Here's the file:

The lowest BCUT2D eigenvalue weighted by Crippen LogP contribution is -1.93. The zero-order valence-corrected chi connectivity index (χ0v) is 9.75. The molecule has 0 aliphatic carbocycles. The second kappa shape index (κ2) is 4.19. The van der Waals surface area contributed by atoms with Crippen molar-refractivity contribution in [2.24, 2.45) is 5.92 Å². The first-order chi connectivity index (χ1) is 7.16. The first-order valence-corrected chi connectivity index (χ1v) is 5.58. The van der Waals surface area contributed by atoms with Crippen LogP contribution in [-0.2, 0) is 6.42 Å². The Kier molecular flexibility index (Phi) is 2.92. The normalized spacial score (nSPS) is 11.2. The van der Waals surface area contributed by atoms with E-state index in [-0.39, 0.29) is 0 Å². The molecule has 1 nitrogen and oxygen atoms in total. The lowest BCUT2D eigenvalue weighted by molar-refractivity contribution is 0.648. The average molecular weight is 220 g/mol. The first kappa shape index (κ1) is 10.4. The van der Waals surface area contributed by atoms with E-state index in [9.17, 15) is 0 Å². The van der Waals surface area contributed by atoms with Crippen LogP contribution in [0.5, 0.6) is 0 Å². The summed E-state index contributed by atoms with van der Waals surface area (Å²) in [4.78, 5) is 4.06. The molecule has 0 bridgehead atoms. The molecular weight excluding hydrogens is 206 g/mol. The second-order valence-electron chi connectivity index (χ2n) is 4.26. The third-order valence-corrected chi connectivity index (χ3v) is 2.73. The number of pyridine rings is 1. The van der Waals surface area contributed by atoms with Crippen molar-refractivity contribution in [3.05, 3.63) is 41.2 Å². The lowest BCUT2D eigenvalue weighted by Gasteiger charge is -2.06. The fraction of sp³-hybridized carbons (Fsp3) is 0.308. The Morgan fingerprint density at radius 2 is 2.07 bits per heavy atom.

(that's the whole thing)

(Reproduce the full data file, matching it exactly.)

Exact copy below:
The lowest BCUT2D eigenvalue weighted by Crippen LogP contribution is -1.93. The zero-order valence-corrected chi connectivity index (χ0v) is 9.75. The molecule has 0 aliphatic carbocycles. The second kappa shape index (κ2) is 4.19. The van der Waals surface area contributed by atoms with Crippen molar-refractivity contribution in [2.24, 2.45) is 5.92 Å². The first-order chi connectivity index (χ1) is 7.16. The first-order valence-corrected chi connectivity index (χ1v) is 5.58. The van der Waals surface area contributed by atoms with Crippen LogP contribution in [-0.2, 0) is 6.42 Å². The Kier molecular flexibility index (Phi) is 2.92. The normalized spacial score (nSPS) is 11.2. The van der Waals surface area contributed by atoms with E-state index in [-0.39, 0.29) is 0 Å². The molecule has 1 nitrogen and oxygen atoms in total. The lowest BCUT2D eigenvalue weighted by molar-refractivity contribution is 0.648. The average molecular weight is 220 g/mol. The first kappa shape index (κ1) is 10.4. The van der Waals surface area contributed by atoms with E-state index in [9.17, 15) is 0 Å². The van der Waals surface area contributed by atoms with Crippen LogP contribution in [0.5, 0.6) is 0 Å². The summed E-state index contributed by atoms with van der Waals surface area (Å²) in [4.78, 5) is 4.06. The molecule has 0 bridgehead atoms. The molecular weight excluding hydrogens is 206 g/mol. The second-order valence-electron chi connectivity index (χ2n) is 4.26. The third-order valence-corrected chi connectivity index (χ3v) is 2.73. The number of pyridine rings is 1. The van der Waals surface area contributed by atoms with Crippen molar-refractivity contribution in [3.05, 3.63) is 41.2 Å². The lowest BCUT2D eigenvalue weighted by Gasteiger charge is -2.06. The fraction of sp³-hybridized carbons (Fsp3) is 0.308. The Morgan fingerprint density at radius 2 is 2.07 bits per heavy atom.